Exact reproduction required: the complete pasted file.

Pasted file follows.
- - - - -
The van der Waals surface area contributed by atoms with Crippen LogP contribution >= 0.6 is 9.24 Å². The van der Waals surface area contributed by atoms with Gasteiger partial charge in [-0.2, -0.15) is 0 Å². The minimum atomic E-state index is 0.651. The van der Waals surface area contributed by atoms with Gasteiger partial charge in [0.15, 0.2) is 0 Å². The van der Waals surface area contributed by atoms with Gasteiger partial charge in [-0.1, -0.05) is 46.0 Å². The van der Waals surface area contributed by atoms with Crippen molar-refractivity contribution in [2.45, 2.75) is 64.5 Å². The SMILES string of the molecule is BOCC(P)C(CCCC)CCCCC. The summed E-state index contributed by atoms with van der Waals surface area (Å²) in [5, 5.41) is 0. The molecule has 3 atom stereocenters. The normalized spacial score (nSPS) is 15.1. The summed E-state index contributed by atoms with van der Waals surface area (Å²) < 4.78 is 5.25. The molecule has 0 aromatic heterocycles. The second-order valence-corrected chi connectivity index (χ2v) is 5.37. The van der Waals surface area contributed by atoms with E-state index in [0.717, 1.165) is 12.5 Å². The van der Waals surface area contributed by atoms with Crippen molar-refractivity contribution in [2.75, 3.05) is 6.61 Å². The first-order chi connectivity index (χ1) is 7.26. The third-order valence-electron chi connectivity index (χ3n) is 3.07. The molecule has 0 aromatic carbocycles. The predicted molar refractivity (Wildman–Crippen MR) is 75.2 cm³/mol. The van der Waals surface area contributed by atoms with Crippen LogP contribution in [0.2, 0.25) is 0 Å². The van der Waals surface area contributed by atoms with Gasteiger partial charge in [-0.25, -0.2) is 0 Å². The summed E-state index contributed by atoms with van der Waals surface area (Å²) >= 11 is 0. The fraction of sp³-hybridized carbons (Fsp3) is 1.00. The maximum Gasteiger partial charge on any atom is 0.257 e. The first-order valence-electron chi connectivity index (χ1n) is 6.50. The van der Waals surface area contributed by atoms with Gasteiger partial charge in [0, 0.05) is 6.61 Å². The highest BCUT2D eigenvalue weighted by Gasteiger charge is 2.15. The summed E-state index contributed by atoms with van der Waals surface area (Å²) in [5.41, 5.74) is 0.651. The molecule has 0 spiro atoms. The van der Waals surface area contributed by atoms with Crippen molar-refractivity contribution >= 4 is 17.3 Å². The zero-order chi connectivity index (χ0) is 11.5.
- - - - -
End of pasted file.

The van der Waals surface area contributed by atoms with Crippen LogP contribution >= 0.6 is 9.24 Å². The van der Waals surface area contributed by atoms with Gasteiger partial charge in [-0.2, -0.15) is 0 Å². The minimum atomic E-state index is 0.651. The van der Waals surface area contributed by atoms with Gasteiger partial charge in [0.15, 0.2) is 0 Å². The van der Waals surface area contributed by atoms with Gasteiger partial charge in [-0.1, -0.05) is 46.0 Å². The van der Waals surface area contributed by atoms with Crippen molar-refractivity contribution in [2.45, 2.75) is 64.5 Å². The SMILES string of the molecule is BOCC(P)C(CCCC)CCCCC. The summed E-state index contributed by atoms with van der Waals surface area (Å²) in [5, 5.41) is 0. The molecule has 3 atom stereocenters. The normalized spacial score (nSPS) is 15.1. The summed E-state index contributed by atoms with van der Waals surface area (Å²) < 4.78 is 5.25. The molecule has 0 aromatic heterocycles. The second-order valence-corrected chi connectivity index (χ2v) is 5.37. The van der Waals surface area contributed by atoms with E-state index in [0.717, 1.165) is 12.5 Å². The van der Waals surface area contributed by atoms with Crippen molar-refractivity contribution in [2.75, 3.05) is 6.61 Å². The first-order chi connectivity index (χ1) is 7.26. The third-order valence-electron chi connectivity index (χ3n) is 3.07. The molecule has 0 aromatic carbocycles. The predicted molar refractivity (Wildman–Crippen MR) is 75.2 cm³/mol. The van der Waals surface area contributed by atoms with Crippen LogP contribution in [0.2, 0.25) is 0 Å². The van der Waals surface area contributed by atoms with Gasteiger partial charge in [-0.25, -0.2) is 0 Å². The summed E-state index contributed by atoms with van der Waals surface area (Å²) >= 11 is 0. The fraction of sp³-hybridized carbons (Fsp3) is 1.00. The maximum Gasteiger partial charge on any atom is 0.257 e. The first-order valence-electron chi connectivity index (χ1n) is 6.50. The van der Waals surface area contributed by atoms with Gasteiger partial charge in [0, 0.05) is 6.61 Å². The highest BCUT2D eigenvalue weighted by Gasteiger charge is 2.15. The summed E-state index contributed by atoms with van der Waals surface area (Å²) in [5.41, 5.74) is 0.651. The molecule has 0 spiro atoms. The van der Waals surface area contributed by atoms with Crippen molar-refractivity contribution >= 4 is 17.3 Å². The zero-order chi connectivity index (χ0) is 11.5.